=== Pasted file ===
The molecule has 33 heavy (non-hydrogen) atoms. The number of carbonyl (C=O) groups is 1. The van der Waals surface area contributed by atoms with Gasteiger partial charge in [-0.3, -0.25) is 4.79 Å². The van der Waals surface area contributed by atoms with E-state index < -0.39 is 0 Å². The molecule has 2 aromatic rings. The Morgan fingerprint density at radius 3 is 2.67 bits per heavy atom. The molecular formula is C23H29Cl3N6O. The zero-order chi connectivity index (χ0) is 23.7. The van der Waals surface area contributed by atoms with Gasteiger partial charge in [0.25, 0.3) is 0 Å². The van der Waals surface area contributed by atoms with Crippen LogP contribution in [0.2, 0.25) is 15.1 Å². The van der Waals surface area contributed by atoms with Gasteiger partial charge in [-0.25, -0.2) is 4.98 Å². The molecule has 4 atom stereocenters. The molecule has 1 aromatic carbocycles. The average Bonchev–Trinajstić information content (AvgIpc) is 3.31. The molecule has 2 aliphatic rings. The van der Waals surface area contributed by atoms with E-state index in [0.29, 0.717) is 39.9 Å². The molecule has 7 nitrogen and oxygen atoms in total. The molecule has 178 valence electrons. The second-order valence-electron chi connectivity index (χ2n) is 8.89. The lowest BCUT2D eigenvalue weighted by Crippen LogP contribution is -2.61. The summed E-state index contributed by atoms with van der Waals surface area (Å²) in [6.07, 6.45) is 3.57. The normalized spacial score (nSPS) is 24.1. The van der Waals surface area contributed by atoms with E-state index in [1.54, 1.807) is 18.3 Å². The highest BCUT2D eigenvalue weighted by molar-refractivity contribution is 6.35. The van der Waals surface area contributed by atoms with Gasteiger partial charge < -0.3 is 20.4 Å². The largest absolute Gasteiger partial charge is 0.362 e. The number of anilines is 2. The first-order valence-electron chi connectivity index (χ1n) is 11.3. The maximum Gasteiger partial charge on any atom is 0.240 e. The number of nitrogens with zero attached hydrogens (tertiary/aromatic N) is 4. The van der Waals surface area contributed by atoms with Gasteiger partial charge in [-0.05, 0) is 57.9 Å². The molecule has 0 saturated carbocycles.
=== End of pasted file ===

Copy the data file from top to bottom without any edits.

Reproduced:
The molecule has 33 heavy (non-hydrogen) atoms. The number of carbonyl (C=O) groups is 1. The van der Waals surface area contributed by atoms with Gasteiger partial charge in [-0.3, -0.25) is 4.79 Å². The van der Waals surface area contributed by atoms with E-state index < -0.39 is 0 Å². The molecule has 2 aromatic rings. The Morgan fingerprint density at radius 3 is 2.67 bits per heavy atom. The molecular formula is C23H29Cl3N6O. The zero-order chi connectivity index (χ0) is 23.7. The van der Waals surface area contributed by atoms with Gasteiger partial charge in [0.25, 0.3) is 0 Å². The van der Waals surface area contributed by atoms with Crippen LogP contribution in [0.2, 0.25) is 15.1 Å². The van der Waals surface area contributed by atoms with Gasteiger partial charge in [-0.25, -0.2) is 4.98 Å². The molecule has 4 atom stereocenters. The molecule has 1 aromatic carbocycles. The average Bonchev–Trinajstić information content (AvgIpc) is 3.31. The molecule has 2 aliphatic rings. The van der Waals surface area contributed by atoms with E-state index in [0.29, 0.717) is 39.9 Å². The molecule has 7 nitrogen and oxygen atoms in total. The molecule has 178 valence electrons. The second-order valence-electron chi connectivity index (χ2n) is 8.89. The lowest BCUT2D eigenvalue weighted by Crippen LogP contribution is -2.61. The summed E-state index contributed by atoms with van der Waals surface area (Å²) in [6.07, 6.45) is 3.57. The normalized spacial score (nSPS) is 24.1. The van der Waals surface area contributed by atoms with E-state index in [1.54, 1.807) is 18.3 Å². The highest BCUT2D eigenvalue weighted by molar-refractivity contribution is 6.35. The van der Waals surface area contributed by atoms with Gasteiger partial charge < -0.3 is 20.4 Å². The largest absolute Gasteiger partial charge is 0.362 e. The number of anilines is 2. The first-order valence-electron chi connectivity index (χ1n) is 11.3. The maximum Gasteiger partial charge on any atom is 0.240 e. The number of nitrogens with zero attached hydrogens (tertiary/aromatic N) is 4. The van der Waals surface area contributed by atoms with Gasteiger partial charge in [-0.05, 0) is 57.9 Å². The molecule has 0 saturated carbocycles.